As is clearer in this photograph from the opposite direction, the entire formation takes the form of a cross (you cannot see the thurifer behind the subdeacon). As you can see, the ministers are facing "liturgical" north, the direction of darkness and (in the middle ages) paganism, which the light of the Gospel will enlighten. You will also notice the lectern veil, which is properly a part of very set of Dominican vestments and should match them and the mappula. It is not the Dominican practice for the subdeacon to hold the book. In back you can see the high altar (where the priest is standing for the Gospel just out of the picture) and one of the dedication candles. You will also notice that the acolytes have their inner arms higher than the outer ones because they have turned. When in procession the outer arm is higher. This is the usual way of holding the candles‑-I mention this because I received a question about it from a reader who noticed that at his Indult Parish they hold them differently.

I include here one more photograph of the proclamation of the Gospel, this from Easter Sunday in the same year. The deacon will be recognized by older Western Dominicans as Fr. Barnabas Curtin (R.I.P.). You can see the friars in the act of turning toward the lectern for the chanting of the Gospel. Even in the new rite, most Dominicans have kept the practice of turning toward the Word of God when it is proclaimed. Head bows at the Holy Names are made to the book where they are written, not to the altar, in our Rite. The vestments worn by the deacon and subdeacon are the beautiful cloth-of-gold solemn set made in Germany for the dedication of the chapel. The remains of them are now in the archives of the Province.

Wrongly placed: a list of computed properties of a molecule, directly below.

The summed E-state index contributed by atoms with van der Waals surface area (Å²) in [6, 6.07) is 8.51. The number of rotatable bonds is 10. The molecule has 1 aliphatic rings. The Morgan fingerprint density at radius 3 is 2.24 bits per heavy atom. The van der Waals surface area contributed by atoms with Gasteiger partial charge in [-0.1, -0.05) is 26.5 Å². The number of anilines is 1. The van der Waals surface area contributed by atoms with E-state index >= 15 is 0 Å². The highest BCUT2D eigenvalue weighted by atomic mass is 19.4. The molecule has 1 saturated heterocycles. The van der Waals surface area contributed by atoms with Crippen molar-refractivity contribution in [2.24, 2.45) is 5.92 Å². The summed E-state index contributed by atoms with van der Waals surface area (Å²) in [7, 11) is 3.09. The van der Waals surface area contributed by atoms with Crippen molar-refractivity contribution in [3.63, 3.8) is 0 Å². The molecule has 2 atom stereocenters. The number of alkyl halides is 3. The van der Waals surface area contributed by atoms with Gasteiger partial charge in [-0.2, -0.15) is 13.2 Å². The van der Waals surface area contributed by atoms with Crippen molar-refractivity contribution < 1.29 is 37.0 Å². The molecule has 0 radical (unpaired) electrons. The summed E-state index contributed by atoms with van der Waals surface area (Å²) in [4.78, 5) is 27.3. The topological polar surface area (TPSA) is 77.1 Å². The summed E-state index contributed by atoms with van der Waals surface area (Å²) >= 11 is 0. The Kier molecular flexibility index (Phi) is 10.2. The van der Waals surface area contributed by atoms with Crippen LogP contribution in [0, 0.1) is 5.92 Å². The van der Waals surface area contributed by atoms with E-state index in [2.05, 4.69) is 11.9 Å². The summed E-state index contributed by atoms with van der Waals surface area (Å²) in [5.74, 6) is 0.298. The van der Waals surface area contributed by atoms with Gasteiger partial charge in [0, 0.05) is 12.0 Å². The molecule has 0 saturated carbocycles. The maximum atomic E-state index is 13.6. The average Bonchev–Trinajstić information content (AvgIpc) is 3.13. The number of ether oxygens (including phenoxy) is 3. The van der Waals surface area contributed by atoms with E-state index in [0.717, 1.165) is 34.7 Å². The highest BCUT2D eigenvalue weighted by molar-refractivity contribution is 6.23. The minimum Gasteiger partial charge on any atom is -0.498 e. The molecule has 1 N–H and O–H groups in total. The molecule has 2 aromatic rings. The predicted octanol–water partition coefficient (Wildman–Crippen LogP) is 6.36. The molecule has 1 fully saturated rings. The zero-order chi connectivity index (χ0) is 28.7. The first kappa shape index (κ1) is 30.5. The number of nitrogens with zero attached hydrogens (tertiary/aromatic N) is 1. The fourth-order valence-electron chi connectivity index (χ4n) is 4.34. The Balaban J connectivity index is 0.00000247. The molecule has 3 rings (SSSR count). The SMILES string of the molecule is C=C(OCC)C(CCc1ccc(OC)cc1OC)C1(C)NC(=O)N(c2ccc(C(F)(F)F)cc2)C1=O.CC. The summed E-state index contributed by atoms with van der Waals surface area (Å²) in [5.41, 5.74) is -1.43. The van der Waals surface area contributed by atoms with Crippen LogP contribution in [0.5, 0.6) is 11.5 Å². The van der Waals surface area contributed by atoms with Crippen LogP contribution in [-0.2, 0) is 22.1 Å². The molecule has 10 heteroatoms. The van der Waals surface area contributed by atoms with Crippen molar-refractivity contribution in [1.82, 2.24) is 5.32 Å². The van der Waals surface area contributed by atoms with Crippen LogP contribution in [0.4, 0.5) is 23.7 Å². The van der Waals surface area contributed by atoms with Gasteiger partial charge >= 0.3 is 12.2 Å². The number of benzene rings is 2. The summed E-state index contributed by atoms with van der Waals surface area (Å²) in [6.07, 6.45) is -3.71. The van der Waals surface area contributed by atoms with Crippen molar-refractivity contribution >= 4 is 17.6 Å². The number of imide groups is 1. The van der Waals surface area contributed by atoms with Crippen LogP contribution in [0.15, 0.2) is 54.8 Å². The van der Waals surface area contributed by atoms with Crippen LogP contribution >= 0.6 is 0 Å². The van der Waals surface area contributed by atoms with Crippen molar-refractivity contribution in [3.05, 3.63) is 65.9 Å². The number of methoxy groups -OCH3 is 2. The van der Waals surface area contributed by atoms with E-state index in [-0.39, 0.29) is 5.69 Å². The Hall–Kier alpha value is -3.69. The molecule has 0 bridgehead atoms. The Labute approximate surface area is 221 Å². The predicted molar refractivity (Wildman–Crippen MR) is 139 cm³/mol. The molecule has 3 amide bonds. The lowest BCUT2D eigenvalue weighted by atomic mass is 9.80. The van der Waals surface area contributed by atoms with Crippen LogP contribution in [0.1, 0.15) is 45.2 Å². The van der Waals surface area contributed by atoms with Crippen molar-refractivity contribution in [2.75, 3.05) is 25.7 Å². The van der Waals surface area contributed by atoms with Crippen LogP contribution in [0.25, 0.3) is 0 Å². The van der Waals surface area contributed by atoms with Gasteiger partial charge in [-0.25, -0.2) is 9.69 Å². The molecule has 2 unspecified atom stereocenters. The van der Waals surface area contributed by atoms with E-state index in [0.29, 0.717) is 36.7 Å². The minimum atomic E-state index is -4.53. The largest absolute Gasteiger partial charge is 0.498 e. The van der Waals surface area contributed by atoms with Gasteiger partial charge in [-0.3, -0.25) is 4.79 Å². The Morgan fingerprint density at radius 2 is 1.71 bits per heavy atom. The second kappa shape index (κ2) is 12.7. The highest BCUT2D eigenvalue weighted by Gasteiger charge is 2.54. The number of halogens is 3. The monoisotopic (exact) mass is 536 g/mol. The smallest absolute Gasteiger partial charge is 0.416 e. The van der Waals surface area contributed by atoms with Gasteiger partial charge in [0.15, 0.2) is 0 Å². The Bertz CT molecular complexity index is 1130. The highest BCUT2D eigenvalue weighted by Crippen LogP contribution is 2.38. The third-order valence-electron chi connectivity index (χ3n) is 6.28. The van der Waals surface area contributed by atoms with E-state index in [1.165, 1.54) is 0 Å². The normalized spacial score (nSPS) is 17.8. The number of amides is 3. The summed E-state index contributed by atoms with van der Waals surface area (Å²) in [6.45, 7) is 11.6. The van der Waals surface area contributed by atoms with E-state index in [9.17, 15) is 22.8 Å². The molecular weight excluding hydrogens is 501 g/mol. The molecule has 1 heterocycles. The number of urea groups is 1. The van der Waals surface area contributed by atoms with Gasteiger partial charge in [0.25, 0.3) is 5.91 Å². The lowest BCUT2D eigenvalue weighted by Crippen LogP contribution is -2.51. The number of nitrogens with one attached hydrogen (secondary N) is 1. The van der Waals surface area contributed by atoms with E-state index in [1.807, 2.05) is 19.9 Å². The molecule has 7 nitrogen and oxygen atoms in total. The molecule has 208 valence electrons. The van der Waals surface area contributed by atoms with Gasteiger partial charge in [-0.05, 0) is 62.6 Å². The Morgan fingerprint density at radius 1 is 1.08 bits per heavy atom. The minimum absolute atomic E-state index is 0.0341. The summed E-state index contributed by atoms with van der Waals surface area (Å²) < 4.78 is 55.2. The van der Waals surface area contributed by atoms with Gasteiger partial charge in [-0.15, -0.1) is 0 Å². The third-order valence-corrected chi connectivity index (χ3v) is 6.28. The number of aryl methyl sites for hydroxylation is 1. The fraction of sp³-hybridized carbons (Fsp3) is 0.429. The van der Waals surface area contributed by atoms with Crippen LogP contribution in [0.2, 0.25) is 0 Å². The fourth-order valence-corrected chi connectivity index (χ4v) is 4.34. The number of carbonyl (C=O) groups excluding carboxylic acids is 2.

It was the practice in the middle ages, and in the modern period when there was no sermon, for the Priest to immediately intone the Credo when the Gospel was finished. The deacon then handed the book to the subdeacon to carry back in procession and they went escorted by the candle-bearing acolytes, thurifer and crucifer. The singing of the Credo provided "traveling music" for the long procession back to the altar. It remained the practice in the order until the last century to do this, even when there was a sermon, which was given after the Credo as in the medieval practice. During the Credo the Cross remained in the center of the sanctuary, while the acolytes and major ministers did a swing to the Gospel side to read the text quietly. Of course, they would swing back to the middle at the Et incarnatus est to kneel in the famous "flying wedge" formation: priest at the altar, behind him the two major ministers, and below them the three minor ministers, forming a perfect triangle, a symbol of the Trinity proclaimed in the Creed.

In our last photograph you can see the arrival of the Gospel book at the altar. The subdeacon, Bro. John Flannery, holds it for the priest, Fr. Fabian Parmisano to kiss, as the deacon steadies it. The subdeacon will then present it for the deacon to kiss and replace it on the altar.

The next installment in this series will discuss the rites at the Offertory. I noticed that no one commented on the last posting, which is fine, but thanks for letting me know if anyone is reading all this.